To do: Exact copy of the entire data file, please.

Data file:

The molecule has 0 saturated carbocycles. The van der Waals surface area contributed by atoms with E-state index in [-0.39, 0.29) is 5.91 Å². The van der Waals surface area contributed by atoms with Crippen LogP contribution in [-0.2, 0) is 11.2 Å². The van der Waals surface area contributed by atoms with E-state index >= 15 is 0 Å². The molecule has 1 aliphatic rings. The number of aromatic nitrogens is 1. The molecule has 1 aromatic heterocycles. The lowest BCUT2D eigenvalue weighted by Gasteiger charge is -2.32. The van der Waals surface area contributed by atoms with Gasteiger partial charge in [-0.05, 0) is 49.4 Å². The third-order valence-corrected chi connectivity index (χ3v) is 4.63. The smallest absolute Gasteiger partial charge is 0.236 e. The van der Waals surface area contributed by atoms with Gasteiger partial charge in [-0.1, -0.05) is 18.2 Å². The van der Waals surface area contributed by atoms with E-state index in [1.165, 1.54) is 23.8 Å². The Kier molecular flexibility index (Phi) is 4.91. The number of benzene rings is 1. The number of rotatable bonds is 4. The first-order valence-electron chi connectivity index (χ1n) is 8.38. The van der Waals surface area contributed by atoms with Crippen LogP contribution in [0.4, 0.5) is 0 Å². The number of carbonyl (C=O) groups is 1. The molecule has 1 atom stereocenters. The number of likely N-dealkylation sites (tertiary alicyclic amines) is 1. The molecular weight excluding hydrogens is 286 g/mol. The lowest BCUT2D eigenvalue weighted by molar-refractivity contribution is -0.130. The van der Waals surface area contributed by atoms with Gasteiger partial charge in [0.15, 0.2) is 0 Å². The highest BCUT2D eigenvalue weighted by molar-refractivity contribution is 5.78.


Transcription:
The molecule has 0 saturated carbocycles. The van der Waals surface area contributed by atoms with E-state index in [-0.39, 0.29) is 5.91 Å². The van der Waals surface area contributed by atoms with Crippen LogP contribution in [-0.2, 0) is 11.2 Å². The van der Waals surface area contributed by atoms with E-state index >= 15 is 0 Å². The molecule has 1 aliphatic rings. The number of aromatic nitrogens is 1. The molecule has 1 aromatic heterocycles. The lowest BCUT2D eigenvalue weighted by Gasteiger charge is -2.32. The van der Waals surface area contributed by atoms with Gasteiger partial charge in [-0.05, 0) is 49.4 Å². The third-order valence-corrected chi connectivity index (χ3v) is 4.63. The smallest absolute Gasteiger partial charge is 0.236 e. The van der Waals surface area contributed by atoms with Gasteiger partial charge in [-0.1, -0.05) is 18.2 Å². The van der Waals surface area contributed by atoms with E-state index in [1.165, 1.54) is 23.8 Å². The Kier molecular flexibility index (Phi) is 4.91. The number of benzene rings is 1. The number of rotatable bonds is 4. The first-order valence-electron chi connectivity index (χ1n) is 8.38. The van der Waals surface area contributed by atoms with Crippen LogP contribution in [0.4, 0.5) is 0 Å². The number of carbonyl (C=O) groups is 1. The molecule has 1 atom stereocenters. The number of likely N-dealkylation sites (tertiary alicyclic amines) is 1. The molecular weight excluding hydrogens is 286 g/mol. The lowest BCUT2D eigenvalue weighted by molar-refractivity contribution is -0.130. The van der Waals surface area contributed by atoms with Gasteiger partial charge in [0.15, 0.2) is 0 Å². The highest BCUT2D eigenvalue weighted by molar-refractivity contribution is 5.78.